Following that is the ­application of the law to real-life situations to increase an ­understanding of the law that affects these prisoners.

Simmonds had to present the project before a select group of prisoners, none of whom knew what the legislation was.

This, he realised, was a huge problem, and increasing prisoners’ knowledge on this is a big factor in attempting to reduce the number of reoffenders.

“Prisoners face a wide range of legal problems,” says ­Simmonds, “but very few of these problems affect all of them simultaneously.”

Breaching the Rehabilitation Act, however, is common to all prisoners and is something they will have to deal with in the future. The consequences are dire: many offenders can lose their jobs and be sent back to prison for failing to supply ­information about their previous criminal convictions.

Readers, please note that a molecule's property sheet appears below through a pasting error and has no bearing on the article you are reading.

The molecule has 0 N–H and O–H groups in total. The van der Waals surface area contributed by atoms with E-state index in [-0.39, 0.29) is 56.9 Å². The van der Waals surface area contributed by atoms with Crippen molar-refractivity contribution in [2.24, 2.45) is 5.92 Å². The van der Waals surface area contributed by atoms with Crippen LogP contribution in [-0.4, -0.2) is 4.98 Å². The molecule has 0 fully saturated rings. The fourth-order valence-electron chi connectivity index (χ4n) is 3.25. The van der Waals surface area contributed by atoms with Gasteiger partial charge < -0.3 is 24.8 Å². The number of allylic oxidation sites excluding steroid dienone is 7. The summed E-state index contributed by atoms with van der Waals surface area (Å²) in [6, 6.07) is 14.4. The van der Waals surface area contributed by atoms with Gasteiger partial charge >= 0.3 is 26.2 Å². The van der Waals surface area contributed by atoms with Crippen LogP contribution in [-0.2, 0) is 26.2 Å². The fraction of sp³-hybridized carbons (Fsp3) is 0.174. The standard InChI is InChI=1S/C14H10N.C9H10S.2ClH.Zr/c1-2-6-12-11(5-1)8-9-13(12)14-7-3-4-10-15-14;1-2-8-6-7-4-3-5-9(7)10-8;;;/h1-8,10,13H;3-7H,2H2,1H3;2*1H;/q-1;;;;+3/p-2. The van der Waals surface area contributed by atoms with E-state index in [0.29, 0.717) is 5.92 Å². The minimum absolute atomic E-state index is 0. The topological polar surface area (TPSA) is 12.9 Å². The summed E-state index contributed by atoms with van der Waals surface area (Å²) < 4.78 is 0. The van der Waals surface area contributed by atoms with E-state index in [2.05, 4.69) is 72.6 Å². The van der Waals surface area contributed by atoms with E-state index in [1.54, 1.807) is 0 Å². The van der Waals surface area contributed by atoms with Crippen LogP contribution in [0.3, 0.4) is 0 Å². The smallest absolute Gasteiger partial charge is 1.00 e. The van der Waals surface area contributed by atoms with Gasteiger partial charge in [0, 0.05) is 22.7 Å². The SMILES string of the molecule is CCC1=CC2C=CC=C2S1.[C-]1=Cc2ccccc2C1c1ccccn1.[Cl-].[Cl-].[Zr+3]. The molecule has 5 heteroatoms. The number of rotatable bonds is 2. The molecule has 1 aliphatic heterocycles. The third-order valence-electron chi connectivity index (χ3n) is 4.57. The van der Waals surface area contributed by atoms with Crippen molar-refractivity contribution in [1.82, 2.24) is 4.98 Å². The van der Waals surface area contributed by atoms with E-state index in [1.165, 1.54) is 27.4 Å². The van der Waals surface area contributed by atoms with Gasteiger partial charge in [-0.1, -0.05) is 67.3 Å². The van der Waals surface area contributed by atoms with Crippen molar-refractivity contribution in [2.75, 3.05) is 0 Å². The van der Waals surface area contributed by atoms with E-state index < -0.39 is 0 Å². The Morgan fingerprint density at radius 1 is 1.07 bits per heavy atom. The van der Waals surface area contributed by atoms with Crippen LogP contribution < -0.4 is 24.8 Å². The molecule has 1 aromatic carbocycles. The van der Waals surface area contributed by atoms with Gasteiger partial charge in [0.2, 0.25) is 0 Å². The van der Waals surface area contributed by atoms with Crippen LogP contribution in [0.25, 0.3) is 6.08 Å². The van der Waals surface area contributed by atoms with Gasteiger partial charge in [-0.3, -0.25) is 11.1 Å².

So does Simmonds feel that this area of pro bono is ­adequately covered? BPP has a pro bono scheme that ­concentrates on litigants in prison, but Simmonds would “like to see advice being given to prisoners on a national basis”, which is arguably in their best interests.

Simmonds has recently branched out from prison work and is working on a new project that covers debt issues and legal rights relevant to individuals and small businesses. This is the first project by the Institute of Legal Executives (Ilex) in which law students from Doncaster College will participate. He will also be sitting as a panellist on the Joint National Pro Bono Conference in November this year, with Martin Curtis, project manager for students and law schools at LawWorks.